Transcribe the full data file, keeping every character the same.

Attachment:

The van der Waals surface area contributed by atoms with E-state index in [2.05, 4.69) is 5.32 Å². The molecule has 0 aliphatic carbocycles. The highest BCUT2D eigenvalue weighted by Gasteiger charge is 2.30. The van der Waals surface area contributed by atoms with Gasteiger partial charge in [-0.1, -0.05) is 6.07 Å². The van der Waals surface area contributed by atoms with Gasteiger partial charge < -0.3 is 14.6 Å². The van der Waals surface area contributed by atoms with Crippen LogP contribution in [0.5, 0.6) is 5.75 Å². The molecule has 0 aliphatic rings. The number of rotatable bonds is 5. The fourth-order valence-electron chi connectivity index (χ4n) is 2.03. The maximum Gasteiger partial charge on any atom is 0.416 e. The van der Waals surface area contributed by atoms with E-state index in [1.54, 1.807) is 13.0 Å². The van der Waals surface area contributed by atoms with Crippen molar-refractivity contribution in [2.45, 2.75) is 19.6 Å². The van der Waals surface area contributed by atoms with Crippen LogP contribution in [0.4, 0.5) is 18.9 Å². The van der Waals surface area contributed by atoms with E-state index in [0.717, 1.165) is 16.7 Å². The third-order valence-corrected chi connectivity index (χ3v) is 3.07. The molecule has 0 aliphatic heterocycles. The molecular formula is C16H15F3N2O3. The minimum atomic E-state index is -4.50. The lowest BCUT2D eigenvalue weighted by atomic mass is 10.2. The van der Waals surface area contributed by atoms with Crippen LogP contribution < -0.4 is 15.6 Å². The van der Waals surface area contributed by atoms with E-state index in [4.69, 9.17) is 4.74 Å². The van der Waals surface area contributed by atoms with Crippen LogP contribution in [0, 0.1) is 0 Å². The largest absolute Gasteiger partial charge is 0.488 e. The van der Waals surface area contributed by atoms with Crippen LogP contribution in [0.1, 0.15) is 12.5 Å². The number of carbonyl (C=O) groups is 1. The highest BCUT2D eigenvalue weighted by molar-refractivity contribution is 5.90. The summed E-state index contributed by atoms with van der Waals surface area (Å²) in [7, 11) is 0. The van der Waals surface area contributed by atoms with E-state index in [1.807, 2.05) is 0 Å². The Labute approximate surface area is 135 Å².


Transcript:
The van der Waals surface area contributed by atoms with E-state index in [2.05, 4.69) is 5.32 Å². The molecule has 0 aliphatic carbocycles. The highest BCUT2D eigenvalue weighted by Gasteiger charge is 2.30. The van der Waals surface area contributed by atoms with Gasteiger partial charge in [-0.1, -0.05) is 6.07 Å². The van der Waals surface area contributed by atoms with Gasteiger partial charge < -0.3 is 14.6 Å². The van der Waals surface area contributed by atoms with Crippen LogP contribution in [0.5, 0.6) is 5.75 Å². The molecule has 0 aliphatic rings. The number of rotatable bonds is 5. The fourth-order valence-electron chi connectivity index (χ4n) is 2.03. The maximum Gasteiger partial charge on any atom is 0.416 e. The van der Waals surface area contributed by atoms with E-state index in [1.54, 1.807) is 13.0 Å². The van der Waals surface area contributed by atoms with Crippen molar-refractivity contribution in [2.45, 2.75) is 19.6 Å². The van der Waals surface area contributed by atoms with Crippen LogP contribution in [0.4, 0.5) is 18.9 Å². The van der Waals surface area contributed by atoms with E-state index in [0.717, 1.165) is 16.7 Å². The third-order valence-corrected chi connectivity index (χ3v) is 3.07. The molecule has 0 aliphatic heterocycles. The molecular formula is C16H15F3N2O3. The minimum atomic E-state index is -4.50. The lowest BCUT2D eigenvalue weighted by atomic mass is 10.2. The van der Waals surface area contributed by atoms with Crippen LogP contribution < -0.4 is 15.6 Å². The van der Waals surface area contributed by atoms with E-state index in [4.69, 9.17) is 4.74 Å². The van der Waals surface area contributed by atoms with Crippen LogP contribution in [0, 0.1) is 0 Å². The largest absolute Gasteiger partial charge is 0.488 e. The van der Waals surface area contributed by atoms with Crippen LogP contribution in [0.1, 0.15) is 12.5 Å². The number of carbonyl (C=O) groups is 1. The highest BCUT2D eigenvalue weighted by molar-refractivity contribution is 5.90. The summed E-state index contributed by atoms with van der Waals surface area (Å²) in [7, 11) is 0. The van der Waals surface area contributed by atoms with E-state index in [1.807, 2.05) is 0 Å². The Labute approximate surface area is 135 Å².